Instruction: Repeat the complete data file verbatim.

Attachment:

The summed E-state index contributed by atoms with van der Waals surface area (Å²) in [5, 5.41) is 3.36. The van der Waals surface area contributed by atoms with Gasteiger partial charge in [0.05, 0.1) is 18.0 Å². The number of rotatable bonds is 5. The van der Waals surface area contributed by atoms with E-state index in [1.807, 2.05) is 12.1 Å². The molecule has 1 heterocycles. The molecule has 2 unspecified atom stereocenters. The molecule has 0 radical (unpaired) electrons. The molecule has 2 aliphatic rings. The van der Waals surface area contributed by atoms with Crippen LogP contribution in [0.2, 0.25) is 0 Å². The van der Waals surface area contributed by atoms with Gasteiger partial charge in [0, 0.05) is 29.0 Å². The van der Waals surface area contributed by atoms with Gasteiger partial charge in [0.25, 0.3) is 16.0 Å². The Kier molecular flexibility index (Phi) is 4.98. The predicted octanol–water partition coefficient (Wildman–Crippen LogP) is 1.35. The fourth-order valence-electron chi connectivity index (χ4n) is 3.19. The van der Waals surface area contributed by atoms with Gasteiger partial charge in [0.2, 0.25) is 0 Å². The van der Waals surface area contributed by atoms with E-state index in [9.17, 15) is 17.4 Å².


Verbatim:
The summed E-state index contributed by atoms with van der Waals surface area (Å²) in [5, 5.41) is 3.36. The van der Waals surface area contributed by atoms with Gasteiger partial charge in [0.05, 0.1) is 18.0 Å². The number of rotatable bonds is 5. The van der Waals surface area contributed by atoms with E-state index in [1.807, 2.05) is 12.1 Å². The molecule has 1 heterocycles. The molecule has 2 unspecified atom stereocenters. The molecule has 0 radical (unpaired) electrons. The molecule has 2 aliphatic rings. The van der Waals surface area contributed by atoms with Crippen LogP contribution in [0.2, 0.25) is 0 Å². The van der Waals surface area contributed by atoms with Gasteiger partial charge in [0, 0.05) is 29.0 Å². The van der Waals surface area contributed by atoms with Gasteiger partial charge in [0.25, 0.3) is 16.0 Å². The Kier molecular flexibility index (Phi) is 4.98. The predicted octanol–water partition coefficient (Wildman–Crippen LogP) is 1.35. The fourth-order valence-electron chi connectivity index (χ4n) is 3.19. The van der Waals surface area contributed by atoms with Gasteiger partial charge in [0.2, 0.25) is 0 Å². The van der Waals surface area contributed by atoms with E-state index in [9.17, 15) is 17.4 Å².